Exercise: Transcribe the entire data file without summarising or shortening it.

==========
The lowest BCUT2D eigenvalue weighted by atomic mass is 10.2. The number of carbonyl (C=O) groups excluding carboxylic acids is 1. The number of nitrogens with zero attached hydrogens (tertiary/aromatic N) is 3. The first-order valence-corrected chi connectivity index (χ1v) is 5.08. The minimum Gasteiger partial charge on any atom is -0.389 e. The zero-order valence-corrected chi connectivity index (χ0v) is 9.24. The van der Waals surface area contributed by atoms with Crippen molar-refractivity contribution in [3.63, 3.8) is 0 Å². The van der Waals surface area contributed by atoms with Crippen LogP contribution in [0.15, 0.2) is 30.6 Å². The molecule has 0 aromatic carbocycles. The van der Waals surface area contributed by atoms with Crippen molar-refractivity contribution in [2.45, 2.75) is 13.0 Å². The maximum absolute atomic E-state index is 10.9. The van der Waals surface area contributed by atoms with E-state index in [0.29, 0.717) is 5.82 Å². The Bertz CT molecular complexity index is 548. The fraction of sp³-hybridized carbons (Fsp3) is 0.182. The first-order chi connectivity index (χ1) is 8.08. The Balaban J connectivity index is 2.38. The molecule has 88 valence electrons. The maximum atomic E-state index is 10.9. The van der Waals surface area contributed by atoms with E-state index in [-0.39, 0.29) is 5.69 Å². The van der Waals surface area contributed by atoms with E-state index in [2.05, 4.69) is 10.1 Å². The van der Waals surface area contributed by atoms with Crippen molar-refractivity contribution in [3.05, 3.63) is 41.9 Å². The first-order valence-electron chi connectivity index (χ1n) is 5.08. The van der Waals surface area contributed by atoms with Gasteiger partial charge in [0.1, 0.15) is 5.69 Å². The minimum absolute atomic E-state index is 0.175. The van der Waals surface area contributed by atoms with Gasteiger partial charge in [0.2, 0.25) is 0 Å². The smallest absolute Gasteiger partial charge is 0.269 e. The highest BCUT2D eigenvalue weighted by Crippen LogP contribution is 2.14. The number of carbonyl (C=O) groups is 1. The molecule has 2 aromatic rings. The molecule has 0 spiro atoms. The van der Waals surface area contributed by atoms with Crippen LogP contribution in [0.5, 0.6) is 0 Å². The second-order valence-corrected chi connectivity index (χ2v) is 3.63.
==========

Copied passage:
The lowest BCUT2D eigenvalue weighted by atomic mass is 10.2. The number of carbonyl (C=O) groups excluding carboxylic acids is 1. The number of nitrogens with zero attached hydrogens (tertiary/aromatic N) is 3. The first-order valence-corrected chi connectivity index (χ1v) is 5.08. The minimum Gasteiger partial charge on any atom is -0.389 e. The zero-order valence-corrected chi connectivity index (χ0v) is 9.24. The van der Waals surface area contributed by atoms with Crippen molar-refractivity contribution in [3.63, 3.8) is 0 Å². The van der Waals surface area contributed by atoms with Crippen LogP contribution in [0.15, 0.2) is 30.6 Å². The molecule has 0 aromatic carbocycles. The van der Waals surface area contributed by atoms with Crippen molar-refractivity contribution in [2.45, 2.75) is 13.0 Å². The maximum absolute atomic E-state index is 10.9. The van der Waals surface area contributed by atoms with E-state index in [0.29, 0.717) is 5.82 Å². The Bertz CT molecular complexity index is 548. The fraction of sp³-hybridized carbons (Fsp3) is 0.182. The first-order chi connectivity index (χ1) is 8.08. The Balaban J connectivity index is 2.38. The molecule has 88 valence electrons. The maximum atomic E-state index is 10.9. The van der Waals surface area contributed by atoms with E-state index in [-0.39, 0.29) is 5.69 Å². The van der Waals surface area contributed by atoms with E-state index in [2.05, 4.69) is 10.1 Å². The van der Waals surface area contributed by atoms with Crippen molar-refractivity contribution in [3.05, 3.63) is 41.9 Å². The first-order valence-electron chi connectivity index (χ1n) is 5.08. The van der Waals surface area contributed by atoms with Gasteiger partial charge in [0.1, 0.15) is 5.69 Å². The minimum absolute atomic E-state index is 0.175. The van der Waals surface area contributed by atoms with Gasteiger partial charge in [0.2, 0.25) is 0 Å². The smallest absolute Gasteiger partial charge is 0.269 e. The highest BCUT2D eigenvalue weighted by Crippen LogP contribution is 2.14. The number of carbonyl (C=O) groups is 1. The molecule has 2 aromatic rings. The molecule has 0 spiro atoms. The van der Waals surface area contributed by atoms with Crippen LogP contribution in [0.5, 0.6) is 0 Å². The second-order valence-corrected chi connectivity index (χ2v) is 3.63.